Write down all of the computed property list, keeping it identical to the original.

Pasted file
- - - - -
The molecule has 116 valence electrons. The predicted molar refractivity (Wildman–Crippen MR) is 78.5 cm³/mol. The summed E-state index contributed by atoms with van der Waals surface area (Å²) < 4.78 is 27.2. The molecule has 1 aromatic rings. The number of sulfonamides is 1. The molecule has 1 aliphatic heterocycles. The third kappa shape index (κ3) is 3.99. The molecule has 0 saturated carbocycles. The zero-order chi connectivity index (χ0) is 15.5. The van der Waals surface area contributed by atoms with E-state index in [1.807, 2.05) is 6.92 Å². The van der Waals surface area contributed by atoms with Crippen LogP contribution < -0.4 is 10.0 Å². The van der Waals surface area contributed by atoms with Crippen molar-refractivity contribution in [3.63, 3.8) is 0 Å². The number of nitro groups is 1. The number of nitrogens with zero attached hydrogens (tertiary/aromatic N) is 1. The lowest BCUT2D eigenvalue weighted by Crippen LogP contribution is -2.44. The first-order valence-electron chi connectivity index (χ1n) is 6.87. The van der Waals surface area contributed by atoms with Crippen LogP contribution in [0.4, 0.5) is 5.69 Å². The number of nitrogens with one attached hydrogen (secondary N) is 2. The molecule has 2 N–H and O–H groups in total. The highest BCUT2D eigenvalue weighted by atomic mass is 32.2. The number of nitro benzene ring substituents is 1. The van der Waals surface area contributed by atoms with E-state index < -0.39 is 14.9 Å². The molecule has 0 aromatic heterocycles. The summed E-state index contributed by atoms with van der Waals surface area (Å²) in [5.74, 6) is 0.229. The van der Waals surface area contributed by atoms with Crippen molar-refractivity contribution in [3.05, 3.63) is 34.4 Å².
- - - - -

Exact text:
The molecule has 116 valence electrons. The predicted molar refractivity (Wildman–Crippen MR) is 78.5 cm³/mol. The summed E-state index contributed by atoms with van der Waals surface area (Å²) < 4.78 is 27.2. The molecule has 1 aromatic rings. The number of sulfonamides is 1. The molecule has 1 aliphatic heterocycles. The third kappa shape index (κ3) is 3.99. The molecule has 0 saturated carbocycles. The zero-order chi connectivity index (χ0) is 15.5. The van der Waals surface area contributed by atoms with E-state index in [1.807, 2.05) is 6.92 Å². The van der Waals surface area contributed by atoms with Crippen LogP contribution < -0.4 is 10.0 Å². The van der Waals surface area contributed by atoms with Crippen molar-refractivity contribution in [3.63, 3.8) is 0 Å². The number of nitro groups is 1. The number of nitrogens with zero attached hydrogens (tertiary/aromatic N) is 1. The lowest BCUT2D eigenvalue weighted by Crippen LogP contribution is -2.44. The first-order valence-electron chi connectivity index (χ1n) is 6.87. The van der Waals surface area contributed by atoms with Crippen LogP contribution in [0.4, 0.5) is 5.69 Å². The number of nitrogens with one attached hydrogen (secondary N) is 2. The molecule has 2 N–H and O–H groups in total. The highest BCUT2D eigenvalue weighted by atomic mass is 32.2. The number of nitro benzene ring substituents is 1. The van der Waals surface area contributed by atoms with E-state index < -0.39 is 14.9 Å². The molecule has 0 aromatic heterocycles. The summed E-state index contributed by atoms with van der Waals surface area (Å²) in [5.74, 6) is 0.229. The van der Waals surface area contributed by atoms with Crippen molar-refractivity contribution in [3.05, 3.63) is 34.4 Å².